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Titles By Marcelle Bienvenu
Stir the Pot: The History of Cajun Cuisine Jun 1, 2008
"I'm happy to see the real story of the evolution of Cajun cuisine finally put in print. For anyone who is unfamiliar with the subject, this book will be a great reference. -Emeril Lagasse "The real history of America's favorite cuisine. The authors dish up a delightful blend of foodways and lifeways. This book cooks!" -John Mack Faragher, Professor of American History, Yale University Cajun foods such as gumbo, crawfish étouffée, and boudin are increasingly popular, yet relatively little is known about the history of this fascinating cooking tradition. Stir the Pot explores how Cajun cuisine originated in a seventeenth-century French settlement in Nova Scotia and came to be extremely popular on the American dining scene over the past few decades. From debunking myths about Cajun cooking to exploring the fascinating place that food holds in everyday life and special occasions in Acadia, the authors present the complex history of this well-loved ethnic cuisine in a most palatable manner. Includes sections on "The Evolution of Cajun Cuisine," "The Role of Food in Cajun Society," and "The Cajun Culinary Landscape" as well as a glossary of terms and extensive bibliographic resources.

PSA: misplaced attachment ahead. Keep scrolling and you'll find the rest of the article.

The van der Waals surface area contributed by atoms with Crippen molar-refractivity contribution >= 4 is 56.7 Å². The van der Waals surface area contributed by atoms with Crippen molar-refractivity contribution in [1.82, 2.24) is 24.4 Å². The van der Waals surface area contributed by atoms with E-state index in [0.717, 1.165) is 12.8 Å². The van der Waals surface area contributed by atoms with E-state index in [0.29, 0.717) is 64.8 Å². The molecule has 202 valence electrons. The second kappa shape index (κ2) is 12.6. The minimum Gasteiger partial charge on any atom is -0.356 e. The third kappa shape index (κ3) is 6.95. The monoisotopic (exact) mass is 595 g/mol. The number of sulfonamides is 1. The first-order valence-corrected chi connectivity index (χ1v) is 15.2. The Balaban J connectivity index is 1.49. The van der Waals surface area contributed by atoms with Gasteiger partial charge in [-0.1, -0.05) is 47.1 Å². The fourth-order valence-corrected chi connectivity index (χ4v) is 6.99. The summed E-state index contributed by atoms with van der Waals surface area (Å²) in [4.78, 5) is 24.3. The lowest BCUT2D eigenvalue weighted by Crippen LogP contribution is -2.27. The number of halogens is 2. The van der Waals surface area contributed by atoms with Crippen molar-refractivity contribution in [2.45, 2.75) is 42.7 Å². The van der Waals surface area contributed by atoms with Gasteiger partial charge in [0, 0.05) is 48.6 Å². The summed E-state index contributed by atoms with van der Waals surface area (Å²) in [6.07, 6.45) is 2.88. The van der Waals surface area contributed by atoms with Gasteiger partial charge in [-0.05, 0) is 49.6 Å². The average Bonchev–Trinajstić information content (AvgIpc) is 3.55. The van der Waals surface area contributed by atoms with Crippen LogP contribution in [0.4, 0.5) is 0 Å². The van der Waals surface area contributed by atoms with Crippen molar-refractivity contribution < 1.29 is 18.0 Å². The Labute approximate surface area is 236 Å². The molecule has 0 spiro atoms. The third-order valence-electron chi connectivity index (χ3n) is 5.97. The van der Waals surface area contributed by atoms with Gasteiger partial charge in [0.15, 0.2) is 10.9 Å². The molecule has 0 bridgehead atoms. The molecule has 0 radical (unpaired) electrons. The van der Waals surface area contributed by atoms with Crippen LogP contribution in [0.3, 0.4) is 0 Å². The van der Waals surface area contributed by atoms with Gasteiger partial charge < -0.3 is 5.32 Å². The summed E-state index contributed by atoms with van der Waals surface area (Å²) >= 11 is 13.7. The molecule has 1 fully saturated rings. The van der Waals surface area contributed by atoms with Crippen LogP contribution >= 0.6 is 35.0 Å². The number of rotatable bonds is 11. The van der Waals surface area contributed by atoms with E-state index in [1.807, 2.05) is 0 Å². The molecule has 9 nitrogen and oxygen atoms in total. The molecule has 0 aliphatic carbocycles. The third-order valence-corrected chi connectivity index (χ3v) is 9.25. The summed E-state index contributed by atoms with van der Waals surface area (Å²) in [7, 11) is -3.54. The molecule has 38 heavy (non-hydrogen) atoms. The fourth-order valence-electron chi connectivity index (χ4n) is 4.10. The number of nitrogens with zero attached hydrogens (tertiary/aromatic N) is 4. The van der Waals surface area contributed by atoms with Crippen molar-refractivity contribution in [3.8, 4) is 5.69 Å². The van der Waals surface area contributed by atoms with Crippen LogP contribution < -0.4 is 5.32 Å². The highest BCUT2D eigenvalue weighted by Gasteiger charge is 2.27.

Eula Mae's Cajun Kitchen Aug 10, 2007
Cajun cooking is the country cooking of Louisiana, the spicy intersection of French and Southern culinary traditions. Eula Mae Dore has been cooking Cajun food on Avery Island, home of the McIlhenny family and their Tabasco pepper sauce, for more than half a century. Food writer Marcelle Bienvenu has spent hundreds of hours in the kitchen by Eula Mae's side capturing the fine flavors of her self-taught cooking. Eula Mae's Cajun Kitchen is organized into menus reflecting the rhythm of life on Avery Island, such as Mardi Gras, The Trapper's Camp, A Spring Luncheon, A Summer Fishing Trip, and Halloween Bonfire. More than 100 traditional Cajun dishes such as Sausage and Shrimp Gumbo, Mini Oyster Tarts, Jalapeno Cornbread, and Blackberry Patch Cobbler are complemented with Eula Mae's reminiscences of her family and her years on Avery Island.$1 from each paperback sold will be donated to a hurricane relief fund.